"Bruce Ledewitz has produced a valuable book that raises important questions about the unique relationships between church and state, religion and secularism. Drawing on a rich collection of sources, Church, State, and the Crisis in American Secularism calls on Americans, both secular and religious, to find common ground." —Senator Joe Lieberman
(Senator Joe Lieberman)
"This is an ambitious, rich, and rewarding book. Readers will learn a great deal about the place of religion in contemporary American politics, the U.S. Supreme Court's treatment of 'church-state separation' since the mid-twentieth century, and the complex dance between faith and secularism in America's free religious marketplace. Not all readers will agree with Ledewitz's normative concerns or with his solutions, but considering both is a task well worth undertaking." —Insight Turkey
"Church, State, and the Crisis in American Secularism is a fascinating and scholarly read, highly recommended." —Midwest Book Review, September 2011
(Midwest Book Review
"Ledewitz's incorporation of the intellectual history of and current challenges facing secularism is a valuable and unique contribution to the Establishment Clauses literature." —Duquesne Law Review
(Duquesne Law Review
Ledewitz (Duquesne Univ. School of Law) attempts to solve what he sees as two important and related crises that currently threaten the health and quality of American civic life: a crisis in American secularism referenced in the title (discussed primarily in part 3 of this book) and a crisis surrounding the First Amendment's establishment clause (the
primary focus of parts 1 and 2). The latter crisis is relatively simply described: while the Supreme Court has stated that the establishment clause requires government neutrality toward religion, in reality government consistently favors religion of a monotheistic variety (one could say 'Judeo-Christian') in the public square. The former crisis centers on what Ledewitz describes as a developing trend toward the 'new atheism' within the growing American secular community. Ledewitz worries that the growing acceptance of moral relativism and rejection of clear standards of right and wrong among secular Americans might ultimately result in a society that ignores justice, or perhaps even lacks a clear sense of what is just. Summing Up: Recommended. All undergraduate, graduate, and research collections. --ChoiceM. D. Brewer, University of Maine
(M. D. Brewer, University of Maine)
"In our often rancorous and genuinely difficult debates over Church and State, we need more people like Bruce Ledewitz who sets out in search for common ground and who tries to persuade rather than shout down those who disagree with them. He writes in the spirit of someone trying to move us forward, and even those who find much to argue with here will come to see Church, State and the Crisis in American Secularism as an excellent starting place for a more productive argument." —E. J. Dionne, author of Souled Out: Reclaiming Faith and Politics after the Religious Right
(E. J. Dionne, author of Souled Out: Reclaiming Faith and Politics after the Religious Right)
"A fresh, provocative approach to longstanding problems concerning the relationship of church and state [that] will make people on every side of this debate think more carefully and fruitfully about their positions." —Steven Goldberg, author of Bleached Faith: The Tragic Cost When Religion is Forced Into the Public Square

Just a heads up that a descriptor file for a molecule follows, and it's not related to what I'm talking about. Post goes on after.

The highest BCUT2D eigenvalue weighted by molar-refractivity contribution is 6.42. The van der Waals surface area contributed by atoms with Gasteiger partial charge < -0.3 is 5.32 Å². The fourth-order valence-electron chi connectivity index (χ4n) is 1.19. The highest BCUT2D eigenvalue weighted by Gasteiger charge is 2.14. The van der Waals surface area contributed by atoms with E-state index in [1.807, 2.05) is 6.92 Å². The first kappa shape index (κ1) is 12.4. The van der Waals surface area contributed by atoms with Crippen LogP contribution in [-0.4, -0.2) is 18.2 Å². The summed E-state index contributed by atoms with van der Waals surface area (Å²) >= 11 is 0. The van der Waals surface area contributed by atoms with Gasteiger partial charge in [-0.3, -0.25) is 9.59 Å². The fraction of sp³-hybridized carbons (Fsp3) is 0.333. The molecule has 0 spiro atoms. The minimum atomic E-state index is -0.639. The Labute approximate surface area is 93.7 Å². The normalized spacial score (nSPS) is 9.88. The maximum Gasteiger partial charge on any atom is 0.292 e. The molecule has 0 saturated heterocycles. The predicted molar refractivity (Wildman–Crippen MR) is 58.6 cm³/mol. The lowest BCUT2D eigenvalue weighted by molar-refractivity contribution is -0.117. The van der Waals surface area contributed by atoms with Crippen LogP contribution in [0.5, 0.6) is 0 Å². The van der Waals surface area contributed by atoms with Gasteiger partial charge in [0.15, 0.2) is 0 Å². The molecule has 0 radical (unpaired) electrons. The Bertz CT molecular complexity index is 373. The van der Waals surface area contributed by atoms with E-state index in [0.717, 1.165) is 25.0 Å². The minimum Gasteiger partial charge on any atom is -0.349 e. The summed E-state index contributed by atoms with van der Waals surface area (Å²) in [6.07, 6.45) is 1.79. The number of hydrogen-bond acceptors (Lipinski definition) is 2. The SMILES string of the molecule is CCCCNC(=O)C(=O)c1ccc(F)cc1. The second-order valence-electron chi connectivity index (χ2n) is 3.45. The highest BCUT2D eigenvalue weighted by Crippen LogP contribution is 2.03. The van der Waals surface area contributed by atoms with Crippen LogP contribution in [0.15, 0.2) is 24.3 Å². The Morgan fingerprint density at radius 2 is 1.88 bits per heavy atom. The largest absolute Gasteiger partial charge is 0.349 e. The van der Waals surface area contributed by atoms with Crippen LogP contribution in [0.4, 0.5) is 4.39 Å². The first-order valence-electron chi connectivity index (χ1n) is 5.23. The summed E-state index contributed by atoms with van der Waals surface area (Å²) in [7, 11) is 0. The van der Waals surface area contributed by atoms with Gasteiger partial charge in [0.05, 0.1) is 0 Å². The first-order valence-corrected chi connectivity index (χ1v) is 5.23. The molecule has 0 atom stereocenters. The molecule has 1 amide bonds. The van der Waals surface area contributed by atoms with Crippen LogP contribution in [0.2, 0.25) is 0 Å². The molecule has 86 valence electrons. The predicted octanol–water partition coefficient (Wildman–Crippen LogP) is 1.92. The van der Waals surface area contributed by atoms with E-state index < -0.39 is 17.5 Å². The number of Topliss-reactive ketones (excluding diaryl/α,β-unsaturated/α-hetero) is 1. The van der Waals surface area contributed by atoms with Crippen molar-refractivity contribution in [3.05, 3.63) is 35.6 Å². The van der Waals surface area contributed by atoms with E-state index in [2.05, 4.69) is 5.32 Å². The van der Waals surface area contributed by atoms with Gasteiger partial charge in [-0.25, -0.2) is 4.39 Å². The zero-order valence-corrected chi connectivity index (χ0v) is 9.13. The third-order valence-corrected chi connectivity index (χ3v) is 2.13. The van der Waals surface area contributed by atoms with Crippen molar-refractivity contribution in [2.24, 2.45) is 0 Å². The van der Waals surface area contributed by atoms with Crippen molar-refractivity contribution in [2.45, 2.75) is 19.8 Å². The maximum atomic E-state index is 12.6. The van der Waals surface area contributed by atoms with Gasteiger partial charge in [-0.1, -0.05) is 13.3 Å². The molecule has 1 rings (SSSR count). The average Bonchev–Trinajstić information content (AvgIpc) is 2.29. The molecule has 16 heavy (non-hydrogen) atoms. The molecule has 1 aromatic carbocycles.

(Steven Goldberg, author of Bleached Faith: The Tragic Cost When Religion is Forced Into the Public Square)
"Ledewitz's Church, State and the Crisis in American Secularism is an ambitious and timely work.... [His] critique of modern Establishment Clause jurisprudence is compelling and frequently insightful." —Law and Politics Book Review
(Law and Politics Book Review
From the Inside Flap
There are two church-state crises today. The first is a crisis in interpreting the Establishment Clause of the First Amendment to the U.S. Constitution. Since 1947, the United States Supreme Court has promised government neutrality toward religion. But the public square is not neutral. The national motto is "In God We Trust" and the Pledge of Allegiance denominates us a nation "under God". The public square is not even neutral among religions. Government displays of the Ten Commandments and other biblical images are common and have been upheld as constitutional.
The second crisis lies in the heart of a rapidly secularizing America. Because prominent atheists identify religion as an enemy, secularists are led into unthinking opposition not only to religious imagery but to all that religion represents, including the objectivity of values. Secularism is thus in danger of descending into relativism.
What is needed to resolve these crises is a vision of the Establishment Clause that the American people can accept—one that honors religion while recognizing America’s religious pluralism. In Church, State, and the Crisis of American Secularism, law professor and secularist Bruce Ledewitz offers that vision.
Ledewitz argues that religious images, including references to God, contain secular meanings. Since the Declaration of Independence, religious imagery has been used to represent the objectivity of values and the universality of human rights. Government today should be permitted to utilize religious imagery to support similar secular ideals.
This tradition is known as higher law. It teaches that there are objective standards of right and wrong, true and false, beautiful and ugly. The higher law tradition is secular and religious.
Ledewitz’s higher law proposal offers a justification of religious imagery in the public square that believers and nonbelievers can both accept. It invites the formation of a new political coalition and an end to the religious culture wars.